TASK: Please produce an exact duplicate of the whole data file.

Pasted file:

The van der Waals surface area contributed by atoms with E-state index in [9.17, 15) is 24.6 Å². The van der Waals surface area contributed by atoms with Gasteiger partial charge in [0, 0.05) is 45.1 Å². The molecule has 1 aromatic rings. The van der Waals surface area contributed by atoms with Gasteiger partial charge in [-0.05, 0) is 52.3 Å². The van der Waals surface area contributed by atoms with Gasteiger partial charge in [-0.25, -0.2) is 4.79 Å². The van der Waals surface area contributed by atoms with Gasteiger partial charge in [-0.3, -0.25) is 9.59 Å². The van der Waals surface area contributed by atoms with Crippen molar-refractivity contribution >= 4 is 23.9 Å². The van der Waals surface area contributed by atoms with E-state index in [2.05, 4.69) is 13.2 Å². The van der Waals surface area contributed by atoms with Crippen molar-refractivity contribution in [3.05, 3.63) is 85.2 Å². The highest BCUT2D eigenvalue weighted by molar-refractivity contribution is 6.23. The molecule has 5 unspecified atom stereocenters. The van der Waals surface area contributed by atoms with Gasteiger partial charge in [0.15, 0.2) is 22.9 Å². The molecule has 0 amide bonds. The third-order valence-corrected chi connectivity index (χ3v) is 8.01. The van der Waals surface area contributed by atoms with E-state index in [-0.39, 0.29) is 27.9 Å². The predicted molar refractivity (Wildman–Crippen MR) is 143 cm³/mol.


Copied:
The van der Waals surface area contributed by atoms with E-state index in [9.17, 15) is 24.6 Å². The van der Waals surface area contributed by atoms with Gasteiger partial charge in [0, 0.05) is 45.1 Å². The molecule has 1 aromatic rings. The van der Waals surface area contributed by atoms with Gasteiger partial charge in [-0.05, 0) is 52.3 Å². The van der Waals surface area contributed by atoms with Gasteiger partial charge in [-0.25, -0.2) is 4.79 Å². The van der Waals surface area contributed by atoms with Gasteiger partial charge in [-0.3, -0.25) is 9.59 Å². The van der Waals surface area contributed by atoms with Crippen molar-refractivity contribution >= 4 is 23.9 Å². The van der Waals surface area contributed by atoms with E-state index in [2.05, 4.69) is 13.2 Å². The van der Waals surface area contributed by atoms with Crippen molar-refractivity contribution in [3.05, 3.63) is 85.2 Å². The highest BCUT2D eigenvalue weighted by molar-refractivity contribution is 6.23. The molecule has 5 unspecified atom stereocenters. The van der Waals surface area contributed by atoms with Gasteiger partial charge in [0.15, 0.2) is 22.9 Å². The molecule has 0 amide bonds. The third-order valence-corrected chi connectivity index (χ3v) is 8.01. The van der Waals surface area contributed by atoms with E-state index in [-0.39, 0.29) is 27.9 Å². The predicted molar refractivity (Wildman–Crippen MR) is 143 cm³/mol.